The Chinese underground, the guerrillas, got us out of there. The Chinese had blown up all the roads and highways along the coast to prevent the Japanese from advancing. All we had were trails through the rice paddies. I was walking and the wounded were being carried in sedan chairs. We got into free territory about two days after the crash, but there was no medical help. It took us another day of traveling, about 25 miles, to get to the hospital at Linhai. There we met our first interpreters, a Chinese doctor and his son, who was also a doctor. That was the first medical attention my crewmates received. So by then, the infection had set in and that’s why Ted Lawson had to have his leg amputated. [In 1943 Captain Lawson wrote the earliest firsthand account of the raid, Thirty Seconds Over Tokyo, which became a motion picture of the same name in 1944.]
Colonel Doolittle always said, whatever happens, you can blame it on him. He took that blame. Sergeant Paul Leonard, the crew chief that went to where the airplane crashed, he related his conversation with Doolittle to me and to the rest of the crew. Doolittle was very depressed. He said that he might end up in Leavenworth. Paul said, ‘No, you’re going to be promoted and get the Congressional Medal of Honor. And if you ever have another airplane, I’m going to be your crew chief.’ I remember meeting General He Yangling at a place…I don’t know whether it was his house or not, but he had a telephone. [Yangling was a provincial official in the area of Tianmu Mountain, near Chuchow, who provided invaluable assistance to the downed Americans.] Doolittle was interested with the telephone to try and find out where every airplane was and where every person was. He spent a lot of time on the telephone. Despite his own feelings of failure, he was worried about us, his men, first.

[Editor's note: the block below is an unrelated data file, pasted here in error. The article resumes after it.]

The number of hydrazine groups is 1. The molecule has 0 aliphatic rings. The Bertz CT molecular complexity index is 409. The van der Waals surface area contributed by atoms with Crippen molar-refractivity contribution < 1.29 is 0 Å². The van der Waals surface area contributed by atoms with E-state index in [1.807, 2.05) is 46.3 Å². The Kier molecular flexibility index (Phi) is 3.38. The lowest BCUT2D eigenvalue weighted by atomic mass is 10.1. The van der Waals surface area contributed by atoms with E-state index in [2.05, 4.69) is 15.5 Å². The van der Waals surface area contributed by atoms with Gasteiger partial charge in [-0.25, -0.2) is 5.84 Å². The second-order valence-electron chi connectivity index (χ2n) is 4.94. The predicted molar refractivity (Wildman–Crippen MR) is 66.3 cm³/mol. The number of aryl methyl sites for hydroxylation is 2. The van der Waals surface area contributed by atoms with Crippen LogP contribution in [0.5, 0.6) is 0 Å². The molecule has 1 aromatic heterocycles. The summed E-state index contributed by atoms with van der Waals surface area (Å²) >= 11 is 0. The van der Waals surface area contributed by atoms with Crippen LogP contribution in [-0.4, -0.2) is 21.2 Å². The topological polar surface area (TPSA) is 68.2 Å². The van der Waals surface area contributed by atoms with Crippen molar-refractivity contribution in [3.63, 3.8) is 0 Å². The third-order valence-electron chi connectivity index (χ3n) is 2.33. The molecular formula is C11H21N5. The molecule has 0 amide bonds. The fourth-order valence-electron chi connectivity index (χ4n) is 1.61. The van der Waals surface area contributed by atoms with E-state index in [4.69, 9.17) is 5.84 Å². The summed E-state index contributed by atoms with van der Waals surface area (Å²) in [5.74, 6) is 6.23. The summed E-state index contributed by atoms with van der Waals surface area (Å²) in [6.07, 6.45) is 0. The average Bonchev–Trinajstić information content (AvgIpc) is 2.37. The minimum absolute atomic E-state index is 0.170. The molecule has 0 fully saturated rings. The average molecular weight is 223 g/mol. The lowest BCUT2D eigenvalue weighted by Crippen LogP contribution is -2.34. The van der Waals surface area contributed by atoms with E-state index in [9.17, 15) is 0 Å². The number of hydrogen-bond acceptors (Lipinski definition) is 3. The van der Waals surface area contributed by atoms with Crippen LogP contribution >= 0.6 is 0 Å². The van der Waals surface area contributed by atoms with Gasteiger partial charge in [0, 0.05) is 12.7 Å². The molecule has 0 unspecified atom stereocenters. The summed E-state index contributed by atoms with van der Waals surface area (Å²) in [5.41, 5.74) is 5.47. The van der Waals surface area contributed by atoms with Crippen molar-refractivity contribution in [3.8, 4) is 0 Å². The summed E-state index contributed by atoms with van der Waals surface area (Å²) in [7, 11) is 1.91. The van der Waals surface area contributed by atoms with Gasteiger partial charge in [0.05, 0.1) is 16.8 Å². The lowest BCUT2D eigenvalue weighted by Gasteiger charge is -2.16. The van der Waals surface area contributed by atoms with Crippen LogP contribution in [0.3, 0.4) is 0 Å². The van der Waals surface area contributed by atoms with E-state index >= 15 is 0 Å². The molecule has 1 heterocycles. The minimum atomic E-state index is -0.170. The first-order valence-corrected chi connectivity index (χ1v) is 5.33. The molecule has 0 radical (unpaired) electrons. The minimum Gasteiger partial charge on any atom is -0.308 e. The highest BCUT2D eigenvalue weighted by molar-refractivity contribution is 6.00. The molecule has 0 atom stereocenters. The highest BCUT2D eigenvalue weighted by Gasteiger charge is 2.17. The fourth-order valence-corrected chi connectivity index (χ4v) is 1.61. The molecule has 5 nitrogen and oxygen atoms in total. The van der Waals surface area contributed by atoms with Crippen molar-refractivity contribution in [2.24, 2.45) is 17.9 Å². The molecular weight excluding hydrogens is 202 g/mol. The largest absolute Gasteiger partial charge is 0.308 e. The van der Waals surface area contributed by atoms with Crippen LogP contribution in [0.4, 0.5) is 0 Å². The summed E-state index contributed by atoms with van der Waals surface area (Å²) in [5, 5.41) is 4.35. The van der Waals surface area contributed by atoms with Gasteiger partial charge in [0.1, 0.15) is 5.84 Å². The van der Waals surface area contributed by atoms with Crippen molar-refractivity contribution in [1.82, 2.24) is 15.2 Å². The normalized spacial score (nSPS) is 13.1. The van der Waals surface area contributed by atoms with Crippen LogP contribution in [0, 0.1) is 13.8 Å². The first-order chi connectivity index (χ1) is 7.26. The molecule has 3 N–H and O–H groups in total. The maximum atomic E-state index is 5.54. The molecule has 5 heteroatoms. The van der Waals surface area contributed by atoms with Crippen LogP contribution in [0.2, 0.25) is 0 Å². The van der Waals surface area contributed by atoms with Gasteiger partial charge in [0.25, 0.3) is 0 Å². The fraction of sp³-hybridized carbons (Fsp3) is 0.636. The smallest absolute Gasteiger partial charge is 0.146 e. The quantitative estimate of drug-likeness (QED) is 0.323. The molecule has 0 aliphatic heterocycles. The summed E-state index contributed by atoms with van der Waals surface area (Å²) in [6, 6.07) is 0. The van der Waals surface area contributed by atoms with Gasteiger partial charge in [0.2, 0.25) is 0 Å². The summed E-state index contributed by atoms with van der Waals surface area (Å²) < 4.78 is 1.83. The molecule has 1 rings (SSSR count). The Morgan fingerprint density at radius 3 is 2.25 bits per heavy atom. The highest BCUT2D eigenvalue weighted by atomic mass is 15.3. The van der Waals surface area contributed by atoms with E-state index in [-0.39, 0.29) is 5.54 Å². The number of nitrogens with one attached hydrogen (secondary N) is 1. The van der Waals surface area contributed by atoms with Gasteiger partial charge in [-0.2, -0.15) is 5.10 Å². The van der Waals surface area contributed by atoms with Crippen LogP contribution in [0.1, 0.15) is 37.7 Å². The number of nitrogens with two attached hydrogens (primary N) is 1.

THE RAIDERS REMAIN SURPRISED at the raid’s lasting lure— which is largely attributable to numerous book and film portrayals, such as the recent Pearl Harbor (2001). But they also understand the significance of their singular accomplishment, and hope their story will endure when they’re gone.
At the time, we didn’t think it was important at all. We thought it was just another bombing mission. We figured people would forget about it by now!
Hollywood has done a fairly good job portraying us, the Doolittle Raid. But it is Hollywood. Of course, they had to have a lot of women, girlfriends, you know, saying goodbye to the boys before they got in the planes. That’s what the ladies like to see. That’s very important. If you don’t do that, you don’t sell many tickets! But the bigger message gets through. I knew even back then when we accomplished the bombing of Tokyo—and those of us that got back into China alive knew— that we had accomplished something special.
I hope that [future generations] remember that we were just a member of a big force that finally got rid of the Axis. And we did it by everybody doing something, contributing. And people come up to thank me—we are grateful that we had the opportunity to serve!
THE DOOLITTLE RAIDERS plan to meet for their 71st reunion in April 2013 at Fort Walton Beach, Florida, the home of Eglin Air Force Base.
Originally published in the April 2013 issue of World War II. To subscribe, click here.